When she ran for City Council in the summer of 2017, Marx knew that public safety was a critical issue on the minds of Burien residents. She agreed, but she wanted a new approach.
“I didn’t think criminalizing homelessness is something that should be a public safety act,” Marx said.
LEAD’s holistic methodology, which offers deep supports but with the backup of the criminal justice system, seemed like a better option. It had one other big thing going for it: “It’s coming from a data-driven place,” Marx said.
Researchers from the University of Washington formed the LEAD Evaluation Team, which has analyzed client outcomes in terms of housing, recidivism and overall usage of the criminal justice and legal systems.
The results are stark. LEAD clients were significantly more likely to get housing, employment and a “legitimate” income in any given month after their LEAD referral than in the month prior. They were 60 percent less likely to be arrested within the first six months than people not participating in the program, and overall had fewer jail bookings and spent fewer days in jail.
That comes at real cost savings to the community, which ends up paying more to incarcerate repeat offenders than it does to help them.
Marx pointed to a case study of one woman who had been booked 25 times for misdemeanor offenses or warrants and 157 days in the South Correctional Entity Misdemeanant Jail, better known as SCORE, and 43 days in jail.
“The base incarceration cost for this one individual was $48,000 before any medical treatment,” Marx said.
Still, there are sections of the community that view LEAD as enabling drug users or a get-out-of-jail free card for criminals. It’s not, Candela said.
“There is a lot of accountability,” he said. Prosecutors may decide to file charges. Police can still arrest folks. The team can reject program referrals — they do not accept people who engage in violent, predatory behavior, and don’t keep people who display it later.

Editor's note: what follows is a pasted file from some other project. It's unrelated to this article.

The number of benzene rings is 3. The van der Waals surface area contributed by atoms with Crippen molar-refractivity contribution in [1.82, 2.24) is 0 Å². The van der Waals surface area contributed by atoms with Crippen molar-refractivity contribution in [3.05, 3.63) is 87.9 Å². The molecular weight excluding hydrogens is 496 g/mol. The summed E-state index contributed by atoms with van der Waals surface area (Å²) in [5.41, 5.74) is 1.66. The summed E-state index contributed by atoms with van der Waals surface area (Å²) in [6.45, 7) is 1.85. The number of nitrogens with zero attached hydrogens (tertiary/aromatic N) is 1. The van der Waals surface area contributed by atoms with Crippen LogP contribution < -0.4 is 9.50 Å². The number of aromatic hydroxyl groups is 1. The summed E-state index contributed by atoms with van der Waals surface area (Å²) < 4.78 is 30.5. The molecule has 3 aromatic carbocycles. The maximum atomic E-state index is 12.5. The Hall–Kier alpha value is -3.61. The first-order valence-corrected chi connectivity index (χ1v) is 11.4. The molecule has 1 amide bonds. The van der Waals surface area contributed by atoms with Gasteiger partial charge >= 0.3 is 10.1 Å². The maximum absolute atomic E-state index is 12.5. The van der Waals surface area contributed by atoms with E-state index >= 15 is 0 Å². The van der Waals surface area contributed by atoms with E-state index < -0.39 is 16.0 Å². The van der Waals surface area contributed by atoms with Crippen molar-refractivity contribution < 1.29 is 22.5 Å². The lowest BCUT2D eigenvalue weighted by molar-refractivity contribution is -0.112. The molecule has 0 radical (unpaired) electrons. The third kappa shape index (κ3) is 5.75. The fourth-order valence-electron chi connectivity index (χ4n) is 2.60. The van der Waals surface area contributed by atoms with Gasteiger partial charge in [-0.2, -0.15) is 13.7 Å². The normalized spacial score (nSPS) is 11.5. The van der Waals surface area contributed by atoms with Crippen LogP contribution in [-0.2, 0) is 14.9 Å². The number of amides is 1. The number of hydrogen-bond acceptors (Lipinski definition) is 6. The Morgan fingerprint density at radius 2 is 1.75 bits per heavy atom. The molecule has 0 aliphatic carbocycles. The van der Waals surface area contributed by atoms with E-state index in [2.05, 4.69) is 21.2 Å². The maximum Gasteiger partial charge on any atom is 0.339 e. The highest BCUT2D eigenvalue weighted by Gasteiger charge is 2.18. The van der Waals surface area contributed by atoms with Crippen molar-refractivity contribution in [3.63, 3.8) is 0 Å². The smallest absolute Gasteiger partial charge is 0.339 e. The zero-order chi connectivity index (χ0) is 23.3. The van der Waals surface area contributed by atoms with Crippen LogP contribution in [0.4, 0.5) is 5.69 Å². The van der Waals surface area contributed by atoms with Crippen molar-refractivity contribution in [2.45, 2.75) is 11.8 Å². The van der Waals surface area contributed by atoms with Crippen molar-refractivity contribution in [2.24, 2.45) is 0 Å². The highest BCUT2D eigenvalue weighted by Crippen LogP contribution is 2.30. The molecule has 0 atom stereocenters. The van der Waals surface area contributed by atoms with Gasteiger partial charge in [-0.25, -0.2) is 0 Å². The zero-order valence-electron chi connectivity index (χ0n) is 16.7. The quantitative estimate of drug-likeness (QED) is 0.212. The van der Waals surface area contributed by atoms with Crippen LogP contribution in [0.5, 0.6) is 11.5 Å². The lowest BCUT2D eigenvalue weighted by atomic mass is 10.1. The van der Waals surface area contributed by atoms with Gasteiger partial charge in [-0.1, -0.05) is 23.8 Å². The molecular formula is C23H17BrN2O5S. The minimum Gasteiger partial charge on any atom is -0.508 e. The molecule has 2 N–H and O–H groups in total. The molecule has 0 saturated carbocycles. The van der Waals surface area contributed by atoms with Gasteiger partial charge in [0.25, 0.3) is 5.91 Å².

He stresses that while LEAD is not a panacea for the community’s problems, neither are old methods of simply throwing people in jail.
“Just say no doesn’t work,” Candela said. “We are in a much worse place using that model.”
What would be better? More affordable housing and low-barrier health care access that gets people into methadone and buprenorphine treatment, to start, and reducing the stigma around people who need that kind of help.
Matta hopes that people will have the patience to give LEAD a fair shake. The program is funded for two years, and it can take time to convince people who have been ostracized from society and victimized by systems to trust that help is coming. As a person who has experienced homelessness and helped family members fight through addictions himself, Matta understands the weaknesses in the current system.
“The reality is this: there are a lot of people hurting psychologically, emotionally. They didn’t have the opportunity other people have had,” Matta said. “I’m extremely happy that we’re going to give this a try.”
Ashley Archibald is a Staff Reporter covering local government, policy and equity. Have a story idea? She can be can reached at ashleya (at) realchangenews (dot) org. Follow Ashley on Twitter @AshleyA_RC